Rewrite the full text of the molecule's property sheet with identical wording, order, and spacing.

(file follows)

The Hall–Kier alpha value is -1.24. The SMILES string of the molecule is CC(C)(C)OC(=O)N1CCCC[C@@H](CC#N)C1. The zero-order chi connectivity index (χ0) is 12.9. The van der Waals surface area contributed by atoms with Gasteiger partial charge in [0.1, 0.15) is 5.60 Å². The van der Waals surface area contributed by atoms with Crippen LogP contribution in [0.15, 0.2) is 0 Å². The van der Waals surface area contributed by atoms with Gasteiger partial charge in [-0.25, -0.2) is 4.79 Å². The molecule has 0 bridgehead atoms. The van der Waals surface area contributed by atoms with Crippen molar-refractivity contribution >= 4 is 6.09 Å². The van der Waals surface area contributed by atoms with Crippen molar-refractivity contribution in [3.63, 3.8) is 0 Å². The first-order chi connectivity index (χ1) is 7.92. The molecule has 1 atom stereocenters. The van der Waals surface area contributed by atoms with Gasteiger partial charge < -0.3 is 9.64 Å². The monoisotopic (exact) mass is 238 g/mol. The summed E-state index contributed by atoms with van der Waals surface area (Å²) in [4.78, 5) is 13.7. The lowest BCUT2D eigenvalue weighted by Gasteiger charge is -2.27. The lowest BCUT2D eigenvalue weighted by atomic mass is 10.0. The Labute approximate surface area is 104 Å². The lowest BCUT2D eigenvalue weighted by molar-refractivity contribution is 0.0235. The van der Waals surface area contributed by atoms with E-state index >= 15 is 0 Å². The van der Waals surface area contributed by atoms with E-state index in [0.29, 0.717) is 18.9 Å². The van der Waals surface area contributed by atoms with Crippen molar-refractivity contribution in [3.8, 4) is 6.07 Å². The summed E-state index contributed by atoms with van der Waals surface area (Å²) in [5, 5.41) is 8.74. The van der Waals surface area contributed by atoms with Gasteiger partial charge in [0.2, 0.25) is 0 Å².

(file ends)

The Hall–Kier alpha value is -1.24. The SMILES string of the molecule is CC(C)(C)OC(=O)N1CCCC[C@@H](CC#N)C1. The zero-order chi connectivity index (χ0) is 12.9. The van der Waals surface area contributed by atoms with Gasteiger partial charge in [0.1, 0.15) is 5.60 Å². The van der Waals surface area contributed by atoms with Crippen LogP contribution in [0.15, 0.2) is 0 Å². The van der Waals surface area contributed by atoms with Gasteiger partial charge in [-0.25, -0.2) is 4.79 Å². The molecule has 0 bridgehead atoms. The van der Waals surface area contributed by atoms with Crippen molar-refractivity contribution >= 4 is 6.09 Å². The van der Waals surface area contributed by atoms with Crippen molar-refractivity contribution in [3.63, 3.8) is 0 Å². The first-order chi connectivity index (χ1) is 7.92. The molecule has 1 atom stereocenters. The van der Waals surface area contributed by atoms with Gasteiger partial charge < -0.3 is 9.64 Å². The monoisotopic (exact) mass is 238 g/mol. The summed E-state index contributed by atoms with van der Waals surface area (Å²) in [4.78, 5) is 13.7. The lowest BCUT2D eigenvalue weighted by Gasteiger charge is -2.27. The lowest BCUT2D eigenvalue weighted by atomic mass is 10.0. The Labute approximate surface area is 104 Å². The lowest BCUT2D eigenvalue weighted by molar-refractivity contribution is 0.0235. The van der Waals surface area contributed by atoms with E-state index >= 15 is 0 Å². The van der Waals surface area contributed by atoms with E-state index in [0.29, 0.717) is 18.9 Å². The van der Waals surface area contributed by atoms with Crippen molar-refractivity contribution in [3.8, 4) is 6.07 Å². The summed E-state index contributed by atoms with van der Waals surface area (Å²) in [5, 5.41) is 8.74. The van der Waals surface area contributed by atoms with Gasteiger partial charge in [0.2, 0.25) is 0 Å².